Graham: America must 'accept the pain that comes with standing up to China'

Sen. Lindsey GrahamLindsey Olin GrahamSteele Dossier sub-source was subject of FBI counterintelligence probe Hillicon Valley: Subpoenas for Facebook, Google and Twitter on the cards | Wray rebuffs mail-in voting conspiracies | Reps. raise mass surveillance concerns Key Democrat opposes GOP Section 230 subpoena for Facebook, Twitter, Google MORE (R-S.C.) said Sunday that the “pain that comes with standing up to China” was a necessary aspect of the ongoing trade war between Washington and Beijing.

“Every Democrat and every Republican of note has said China cheats,” Graham, one of President TrumpDonald John TrumpSteele Dossier sub-source was subject of FBI counterintelligence probe Pelosi slams Trump executive order on pre-existing conditions: It 'isn't worth the paper it's signed on' Trump 'no longer angry' at Romney because of Supreme Court stance MORE’s most vocal allies in the Senate, told CBS’s Margaret Brennan on “Face the Nation.”

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“The Democrats for years have been claiming that China should be stood up to. Now Trump is, and we just got to accept the pain that comes with standing up to China,” he added. “How do you get China to change without creating some pain on them and us? I don’t know.”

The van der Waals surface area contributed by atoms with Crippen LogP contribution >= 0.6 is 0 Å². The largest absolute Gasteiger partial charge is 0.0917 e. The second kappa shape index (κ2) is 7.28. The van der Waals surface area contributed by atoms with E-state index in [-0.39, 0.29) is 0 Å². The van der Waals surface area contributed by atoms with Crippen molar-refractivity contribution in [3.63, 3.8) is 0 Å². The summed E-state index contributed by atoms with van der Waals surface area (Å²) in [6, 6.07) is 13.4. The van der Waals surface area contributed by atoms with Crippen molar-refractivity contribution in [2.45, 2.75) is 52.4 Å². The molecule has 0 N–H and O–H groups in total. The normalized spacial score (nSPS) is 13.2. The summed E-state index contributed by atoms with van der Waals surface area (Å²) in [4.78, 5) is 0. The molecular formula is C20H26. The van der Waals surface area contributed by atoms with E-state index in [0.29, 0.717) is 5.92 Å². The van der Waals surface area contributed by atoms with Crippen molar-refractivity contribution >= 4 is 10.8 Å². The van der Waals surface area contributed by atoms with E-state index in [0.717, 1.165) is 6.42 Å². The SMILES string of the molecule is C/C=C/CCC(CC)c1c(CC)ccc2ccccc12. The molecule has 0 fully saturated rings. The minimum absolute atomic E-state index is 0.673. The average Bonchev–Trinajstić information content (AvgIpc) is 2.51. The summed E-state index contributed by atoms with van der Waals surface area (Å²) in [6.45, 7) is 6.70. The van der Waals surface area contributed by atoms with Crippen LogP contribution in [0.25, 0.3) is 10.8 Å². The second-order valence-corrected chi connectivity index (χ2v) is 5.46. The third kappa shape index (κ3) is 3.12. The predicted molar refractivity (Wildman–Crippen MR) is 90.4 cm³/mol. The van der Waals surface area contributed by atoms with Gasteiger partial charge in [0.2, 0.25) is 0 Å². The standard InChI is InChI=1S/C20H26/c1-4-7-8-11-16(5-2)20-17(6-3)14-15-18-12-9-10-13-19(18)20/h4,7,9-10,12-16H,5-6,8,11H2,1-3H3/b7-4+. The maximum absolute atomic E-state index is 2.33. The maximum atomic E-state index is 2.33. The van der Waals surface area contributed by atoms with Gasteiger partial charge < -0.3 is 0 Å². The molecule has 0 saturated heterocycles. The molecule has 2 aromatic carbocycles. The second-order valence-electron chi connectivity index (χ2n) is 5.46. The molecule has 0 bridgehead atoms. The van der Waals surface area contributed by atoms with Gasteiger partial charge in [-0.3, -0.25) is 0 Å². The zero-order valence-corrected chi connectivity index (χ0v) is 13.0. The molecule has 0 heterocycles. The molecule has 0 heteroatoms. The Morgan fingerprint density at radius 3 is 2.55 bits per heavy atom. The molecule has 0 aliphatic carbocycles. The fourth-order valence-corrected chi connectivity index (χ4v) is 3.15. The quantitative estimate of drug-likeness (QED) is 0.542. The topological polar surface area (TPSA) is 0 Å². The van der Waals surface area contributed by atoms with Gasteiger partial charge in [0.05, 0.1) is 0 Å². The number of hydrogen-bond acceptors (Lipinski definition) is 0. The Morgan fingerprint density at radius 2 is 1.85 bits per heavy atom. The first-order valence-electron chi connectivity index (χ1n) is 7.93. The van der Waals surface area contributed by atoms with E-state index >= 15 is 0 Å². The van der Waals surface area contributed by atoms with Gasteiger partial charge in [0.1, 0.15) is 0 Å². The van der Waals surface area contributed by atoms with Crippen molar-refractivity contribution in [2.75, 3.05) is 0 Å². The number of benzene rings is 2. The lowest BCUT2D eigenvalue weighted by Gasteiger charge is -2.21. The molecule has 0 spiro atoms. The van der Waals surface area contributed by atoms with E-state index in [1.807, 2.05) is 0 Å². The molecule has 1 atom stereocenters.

Asked if the ongoing conflict would place any burden on his own constituents, Graham responded, “Some,” adding, “Consumer prices on commodities are going to go up” as a result of tariffs on Chinese goods. However, he said, “until [the Chinese] feel the pain, they’re not going to stop. ... They never will until they feel a heavier price.”

Graham speculated the Chinese “made a calculation” to wait out the U.S.’s 2020 presidential election but speculated that “if Trump keeps piling on,” Beijing may not be capable of outwaiting the U.S.

“To my Democratic colleagues, he’s doing the things you’ve been calling for all these years,” Graham added.

Graham’s comments came shortly after Trump suggested he had “regrets” over the escalation of the trade war, with the White House putting a statement out shortly thereafter claiming Trump meant that he “regrets not raising the tariffs higher.”